He expects the bill to go to a final vote this week.


During his press conference on Tuesday, the Prime Minister also sought to speak directly to young people about the reality of the role they can play in flattening the second wave of COVID-19.

Citing record COVID-19 cases, new closures and the threat of hospitals reaching capacity, Trudeau said everyone needed to double down to get the virus under control, but focused with a message directly to young people.

“This virus may seem like a concern to your grandparents rather than you, but even if you are young and healthy, catching COVID-19 can be incredibly serious. It could cause you heart and lung problems or cost you your life. ”

The Prime Minister said he was not saying this to scare people, but “because we have to be honest with ourselves about what we are up against.

He once again stressed the need for people to avoid gatherings, wear masks and keep a physical distance from people who are not part of their household.

Trudeau also encouraged those who test positive for COVID-19 to contact loved ones virtually or by phone because he knows it can be a frightening time.

“I remember how we felt after Sophie got her results in March,” he said.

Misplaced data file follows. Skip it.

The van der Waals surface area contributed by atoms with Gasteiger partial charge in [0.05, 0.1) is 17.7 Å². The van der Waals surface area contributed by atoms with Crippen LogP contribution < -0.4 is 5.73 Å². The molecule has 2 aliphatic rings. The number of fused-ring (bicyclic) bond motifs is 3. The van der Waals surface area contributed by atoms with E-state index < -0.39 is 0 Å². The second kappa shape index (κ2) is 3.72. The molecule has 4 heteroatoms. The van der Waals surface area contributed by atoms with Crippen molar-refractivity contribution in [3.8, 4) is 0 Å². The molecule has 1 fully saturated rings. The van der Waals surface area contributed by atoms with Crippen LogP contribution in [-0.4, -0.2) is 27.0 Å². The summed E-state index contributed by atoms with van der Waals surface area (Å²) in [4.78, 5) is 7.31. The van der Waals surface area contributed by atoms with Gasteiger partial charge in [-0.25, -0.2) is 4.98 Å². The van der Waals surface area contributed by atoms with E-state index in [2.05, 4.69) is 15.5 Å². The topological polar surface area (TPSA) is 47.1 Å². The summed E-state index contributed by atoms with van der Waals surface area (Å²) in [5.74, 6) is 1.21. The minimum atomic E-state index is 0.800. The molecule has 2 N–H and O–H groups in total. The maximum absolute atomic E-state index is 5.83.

“There is uncertainty and anxiety, but putting together and following public health guidelines will get us through all of this,” he said, adding that while the vaccine news looks promising, a effective and approved candidate could still be months away.

At the time, Trudeau said it would be an intergovernmental effort that “may well involve the Canadian Armed Forces.”

As reported on Monday, the military is preparing to play a key role.

“Obviously getting these vaccines from an airport tarmac or port to Canadians across the country is a significant logistical challenge, one that the government is focused on and working hard on,” Trudeau said.

“There are many different vaccines that require different logistical supports ranging from extreme cold storage to simple refrigeration to potential doses at room temperature. These are things that will require a differentiated approach, and we are working very carefully and closely with the provinces and other partners to ensure that vulnerable Canadians receive these vaccines as a priority.

Chief Public Health Officer Dr Theresa Tam said on Tuesday that military personnel who are already helping her agency plan are “amazing logisticians” and that provinces are also in the process of deciding where they want their staff. batches of vaccine are shipped when ready. She said preparations underway include the possibility that the seven vaccine candidates that Canada has signed up to can be approved and sent out next year.

“We know that providing vaccines to Canadians is the best way to get through what is going to be a very difficult winter for all of us,” Trudeau said.